Everybody’s heard of ‘Irish Stew’, right?
Most have heard of ‘Lancashire Hot Pot’.
In Liverpool, the land of one syllable, a variation on this stew of leftover meat and vegetables is called ‘Scouse’. The word fits perfectly within the vocabulary of Liverpudlians as they pronounce their ‘c’s as a kind of clearing flem from the throat noise and their ‘se’s as a shrill elongated whistle. But most importantly it’s really just a single syllable. Liverpudlians don’t like using more than one.
Historically, defined by the eating of this favourite local stew, Liverpudlians like to refer to themselves as ‘Scousers’. Well, ‘Liverpudlian’ is far too much effort to say. Far too many syllables.
So, Scousers are Liverpudlians, yet for some strange reason there are pockets of neighbouring areas that are trying to steal the label. This is very noticeable on television too.
I hate to refer to the X Factor, but last year a contestant Rebecca Ferguson came from the Anfield area of Liverpool. Yep, she actually was a Scouser, and so it was right for the show bosses to script the judges to encourage ‘the whole of Liverpool’ to vote for her. Well, that’s all assuming that encouraging voting based on ‘race’ or ‘neighbourhood’ rather than talent is a good thing.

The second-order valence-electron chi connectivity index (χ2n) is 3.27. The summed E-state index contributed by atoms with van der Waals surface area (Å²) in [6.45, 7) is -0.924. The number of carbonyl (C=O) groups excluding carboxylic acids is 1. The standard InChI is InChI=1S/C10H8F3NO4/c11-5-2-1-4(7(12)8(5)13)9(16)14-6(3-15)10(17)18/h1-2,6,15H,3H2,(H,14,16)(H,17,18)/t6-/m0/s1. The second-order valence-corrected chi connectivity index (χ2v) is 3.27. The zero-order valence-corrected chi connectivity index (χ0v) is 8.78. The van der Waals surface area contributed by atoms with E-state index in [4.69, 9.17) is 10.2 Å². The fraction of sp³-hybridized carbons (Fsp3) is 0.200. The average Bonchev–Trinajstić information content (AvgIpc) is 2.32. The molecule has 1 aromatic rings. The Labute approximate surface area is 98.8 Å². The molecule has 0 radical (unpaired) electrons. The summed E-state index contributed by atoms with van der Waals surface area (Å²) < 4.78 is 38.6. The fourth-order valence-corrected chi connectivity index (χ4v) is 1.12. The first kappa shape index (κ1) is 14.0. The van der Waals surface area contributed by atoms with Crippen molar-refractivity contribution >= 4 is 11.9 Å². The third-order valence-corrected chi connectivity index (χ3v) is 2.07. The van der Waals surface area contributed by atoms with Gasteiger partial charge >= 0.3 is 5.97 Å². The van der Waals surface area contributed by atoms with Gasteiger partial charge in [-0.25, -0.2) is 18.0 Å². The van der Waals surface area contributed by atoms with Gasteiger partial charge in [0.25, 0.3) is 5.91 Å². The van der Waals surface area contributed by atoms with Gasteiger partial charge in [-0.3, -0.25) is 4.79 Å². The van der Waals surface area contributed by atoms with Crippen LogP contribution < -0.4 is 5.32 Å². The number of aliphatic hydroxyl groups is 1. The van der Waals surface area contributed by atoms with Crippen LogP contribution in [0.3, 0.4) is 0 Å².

However, this year, two contestants were being labelled by the show as ‘Scousers’. Winner Marcus Collins actually comes from Crosby in Sefton, up the coast a bit from Liverpool. The crooning ex-biscuit factory worker Craig Colton who was voted out before the semi-finals actually comes from Kirby in Knowsley, to the North-East of Liverpool.
Neither comes from Liverpool, yet both have been referred to as ‘Scousers’ and both have had the usual thing of the scripts encouraging ‘the whole of Liverpool’ to vote for them.
But why should Liverpudlians vote for non-Liverpudlians just because they come from neighbouring areas over voting for any of the other non-Liverpudlians?
There is a bizarre habit of people wanting to be Scousers. I suppose it’s complementary, but it is as odd as somebody from North-West London wanting to be called a ‘Cockney’. They just aren’t.
To the South of Liverpool there’s the River Mersey. South of that, there’s ‘the’ Wirral. Some of them call themselves Scousers. To the North of Liverpool is an area called Bootle. Some of them call themselves Scousers.
Yet none of them are. They are not from Liverpool.
If they are not from Liverpool, they are not Scousers, end of. They are trying to dilute and steal the Scouse identity. It’s time that true Scousers rose up against these pretend Scousers and said, “Noooooo!”. It’s time to protect the local identity and to stop it being eroded and stolen. It’s time to rise up and … Ok, who just said, “Calm down! Calm down, lad!”? You better have been a real Scouser.